Do I believe in making students memorize? Yes. I believe there are many benefits. Do I require that all my students memorize or I will not teach them or let them play in recitals? No. I believe in the merits of memorization because although not all music students will become professional musicians, they will all most certainly take the skills they learn in studying music and apply them in other subject areas. Let us look deeper into what actually happens when one learns a piece of music and then later attempts to perform it from memory. First, one connects what exists on the score to a specific physical gesture (looking at a note and pressing down a finger). Then, a specific aural image is created in the brain associated with the above act. This process of “visual images-prompting physical gestures-creating aural images” is repeated until the whole score is learned, and then rehearsed over and over until the sequences are integrated into the nerves and muscles system and become an automatic response. Now, while one performs a piece from memory, the above process is reversed. The performer first has the aural image in their head (they know what the piece sounds like), they then allow their body (fingers, wrists, arms, feet, indeed entire body) to respond to that aural image with the sequence of pre-rehearsed physical gestures, which in turn create the original score in their mind’s eye. In order to give a perfect performance without memory slips, this reversal process must happen without any breakdowns. So what causes the breakdowns? Well our mind contains billions of thoughts, most of them unconscious, but when any one of them surfaces (prompted by the slightest noise in the audience) and we instinctively listens to it and our body inevitably responds to it, we loose track of that reversal process of recreating the composer’s score through our aural image. The successful performer is not necessarily the one that “blocks out” those billions of thoughts, but the one that has learned to discipline their mind so that it remains focused on listening to the aural image and is determined to not let other body responses get in the way. This skill is so complex that even if only partly mastered, is so beneficial in the learning and development of an individual, especially for children. That is why musicians are often multi-talented people with a variety of skills, and music study is proven to improve study scores in students.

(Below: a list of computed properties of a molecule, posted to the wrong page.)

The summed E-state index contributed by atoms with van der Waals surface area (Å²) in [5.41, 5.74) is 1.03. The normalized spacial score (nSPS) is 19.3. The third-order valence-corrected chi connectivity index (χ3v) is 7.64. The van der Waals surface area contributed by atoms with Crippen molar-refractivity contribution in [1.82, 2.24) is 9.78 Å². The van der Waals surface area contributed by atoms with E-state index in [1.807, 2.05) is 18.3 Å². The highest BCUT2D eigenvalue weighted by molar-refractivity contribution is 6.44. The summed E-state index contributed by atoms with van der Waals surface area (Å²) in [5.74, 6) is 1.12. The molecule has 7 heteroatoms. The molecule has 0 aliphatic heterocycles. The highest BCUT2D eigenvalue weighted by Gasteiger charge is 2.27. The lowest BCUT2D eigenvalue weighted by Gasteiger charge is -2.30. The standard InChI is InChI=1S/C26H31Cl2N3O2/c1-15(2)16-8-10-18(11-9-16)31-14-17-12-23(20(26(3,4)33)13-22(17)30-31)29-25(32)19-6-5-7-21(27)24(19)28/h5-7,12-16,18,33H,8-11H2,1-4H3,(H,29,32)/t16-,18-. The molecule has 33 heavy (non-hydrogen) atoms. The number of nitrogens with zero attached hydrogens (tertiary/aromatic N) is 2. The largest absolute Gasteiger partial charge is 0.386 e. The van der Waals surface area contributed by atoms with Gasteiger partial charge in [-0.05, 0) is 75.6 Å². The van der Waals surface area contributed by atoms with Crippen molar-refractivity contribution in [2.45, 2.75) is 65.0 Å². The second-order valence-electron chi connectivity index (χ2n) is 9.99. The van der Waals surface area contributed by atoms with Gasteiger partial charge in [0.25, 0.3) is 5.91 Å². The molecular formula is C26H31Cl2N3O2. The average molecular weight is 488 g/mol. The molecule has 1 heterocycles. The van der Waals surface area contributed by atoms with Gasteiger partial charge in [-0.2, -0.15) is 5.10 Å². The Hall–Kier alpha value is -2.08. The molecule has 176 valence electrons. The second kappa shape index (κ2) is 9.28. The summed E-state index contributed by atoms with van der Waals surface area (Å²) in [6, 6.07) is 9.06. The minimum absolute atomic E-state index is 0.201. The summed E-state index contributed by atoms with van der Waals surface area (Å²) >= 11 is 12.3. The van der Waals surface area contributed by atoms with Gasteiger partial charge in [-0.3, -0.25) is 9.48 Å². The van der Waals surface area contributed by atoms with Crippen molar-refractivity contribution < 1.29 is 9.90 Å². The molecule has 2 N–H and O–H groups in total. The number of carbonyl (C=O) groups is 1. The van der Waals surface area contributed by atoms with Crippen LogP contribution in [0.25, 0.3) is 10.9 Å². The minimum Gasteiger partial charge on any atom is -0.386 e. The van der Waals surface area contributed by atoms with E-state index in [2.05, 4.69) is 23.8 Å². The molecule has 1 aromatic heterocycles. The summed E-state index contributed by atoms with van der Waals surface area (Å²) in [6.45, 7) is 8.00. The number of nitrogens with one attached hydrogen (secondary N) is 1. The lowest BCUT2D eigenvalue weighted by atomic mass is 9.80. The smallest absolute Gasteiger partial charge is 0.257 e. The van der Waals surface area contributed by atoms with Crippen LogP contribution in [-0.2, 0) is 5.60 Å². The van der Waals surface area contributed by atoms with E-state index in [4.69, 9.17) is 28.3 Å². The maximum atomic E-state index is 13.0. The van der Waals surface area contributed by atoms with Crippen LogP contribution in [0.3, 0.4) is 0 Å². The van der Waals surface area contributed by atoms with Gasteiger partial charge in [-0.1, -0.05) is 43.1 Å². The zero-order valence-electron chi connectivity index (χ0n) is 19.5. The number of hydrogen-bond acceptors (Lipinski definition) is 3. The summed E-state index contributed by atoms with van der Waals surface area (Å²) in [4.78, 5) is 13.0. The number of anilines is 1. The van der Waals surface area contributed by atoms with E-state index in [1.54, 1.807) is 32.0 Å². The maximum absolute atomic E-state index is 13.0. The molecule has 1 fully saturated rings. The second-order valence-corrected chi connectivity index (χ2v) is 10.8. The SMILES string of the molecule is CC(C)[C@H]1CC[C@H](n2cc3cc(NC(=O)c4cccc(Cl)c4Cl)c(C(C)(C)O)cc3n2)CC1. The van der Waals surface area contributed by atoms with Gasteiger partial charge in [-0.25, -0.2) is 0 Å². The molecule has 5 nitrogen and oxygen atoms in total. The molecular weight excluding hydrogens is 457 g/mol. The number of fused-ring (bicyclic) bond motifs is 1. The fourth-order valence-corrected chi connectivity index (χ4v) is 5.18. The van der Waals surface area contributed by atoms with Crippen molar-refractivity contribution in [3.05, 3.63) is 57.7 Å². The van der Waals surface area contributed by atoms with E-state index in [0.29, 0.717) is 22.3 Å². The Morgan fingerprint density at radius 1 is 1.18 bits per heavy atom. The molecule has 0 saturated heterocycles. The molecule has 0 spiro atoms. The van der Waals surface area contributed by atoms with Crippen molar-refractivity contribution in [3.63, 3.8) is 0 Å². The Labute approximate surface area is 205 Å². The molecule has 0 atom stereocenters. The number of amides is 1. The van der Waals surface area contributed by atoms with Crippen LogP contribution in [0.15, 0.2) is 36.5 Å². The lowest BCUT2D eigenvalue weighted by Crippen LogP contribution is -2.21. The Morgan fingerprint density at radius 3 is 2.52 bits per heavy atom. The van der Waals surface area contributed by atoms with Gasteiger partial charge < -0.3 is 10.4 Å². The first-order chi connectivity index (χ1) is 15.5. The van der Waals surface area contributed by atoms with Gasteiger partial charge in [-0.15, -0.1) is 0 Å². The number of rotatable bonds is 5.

In another blog post I mentioned about setting higher and higher standards for my students. Memorization is highly encouraged in my students, especially if they are younger and show talent and promise. But I also understand that some students study music for fun, and most adult students have a busy life outside of music. My goal is to help everyone make beautiful music. Everyone can learn from trying to memorize a piece (I believe it can help combat old-age forgetfulness!), but not everyone is required to perform from memory at all. What about myself? I can honestly say that I memorized like a charm when I was younger – I never worried about forgetting, but now as I get older, it takes me longer and longer to memorize something new, and half of the pieces I can comfortably play from memory I learned in my student years. Have I ever had memory slips? You bet! Am I a little nervous now about forgetting when I perform? Yes. Do I still want to make beautiful music and learn new works and try to commit them to memory, no matter how long it takes? Always!
I will talk about how to memorize effectively in a future blog.